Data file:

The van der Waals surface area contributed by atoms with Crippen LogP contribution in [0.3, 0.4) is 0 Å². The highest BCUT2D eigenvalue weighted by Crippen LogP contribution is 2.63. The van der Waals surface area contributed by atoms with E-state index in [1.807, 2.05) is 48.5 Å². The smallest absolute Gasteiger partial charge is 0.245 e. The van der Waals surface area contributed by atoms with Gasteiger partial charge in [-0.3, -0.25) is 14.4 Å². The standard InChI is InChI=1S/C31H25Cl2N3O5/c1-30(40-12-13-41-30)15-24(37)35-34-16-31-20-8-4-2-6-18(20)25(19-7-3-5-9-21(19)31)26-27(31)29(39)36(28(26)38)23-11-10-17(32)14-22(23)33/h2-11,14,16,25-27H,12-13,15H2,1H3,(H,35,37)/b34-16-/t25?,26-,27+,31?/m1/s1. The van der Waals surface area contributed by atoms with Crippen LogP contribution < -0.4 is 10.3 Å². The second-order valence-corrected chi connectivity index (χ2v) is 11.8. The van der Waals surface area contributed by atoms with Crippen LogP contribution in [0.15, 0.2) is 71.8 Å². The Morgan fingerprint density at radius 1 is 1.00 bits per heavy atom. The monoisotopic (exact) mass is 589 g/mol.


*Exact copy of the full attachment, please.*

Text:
The van der Waals surface area contributed by atoms with Crippen LogP contribution in [0.3, 0.4) is 0 Å². The highest BCUT2D eigenvalue weighted by Crippen LogP contribution is 2.63. The van der Waals surface area contributed by atoms with E-state index in [1.807, 2.05) is 48.5 Å². The smallest absolute Gasteiger partial charge is 0.245 e. The van der Waals surface area contributed by atoms with Gasteiger partial charge in [-0.3, -0.25) is 14.4 Å². The standard InChI is InChI=1S/C31H25Cl2N3O5/c1-30(40-12-13-41-30)15-24(37)35-34-16-31-20-8-4-2-6-18(20)25(19-7-3-5-9-21(19)31)26-27(31)29(39)36(28(26)38)23-11-10-17(32)14-22(23)33/h2-11,14,16,25-27H,12-13,15H2,1H3,(H,35,37)/b34-16-/t25?,26-,27+,31?/m1/s1. The van der Waals surface area contributed by atoms with Crippen LogP contribution < -0.4 is 10.3 Å². The second-order valence-corrected chi connectivity index (χ2v) is 11.8. The van der Waals surface area contributed by atoms with Crippen LogP contribution in [0.15, 0.2) is 71.8 Å². The Morgan fingerprint density at radius 1 is 1.00 bits per heavy atom. The monoisotopic (exact) mass is 589 g/mol.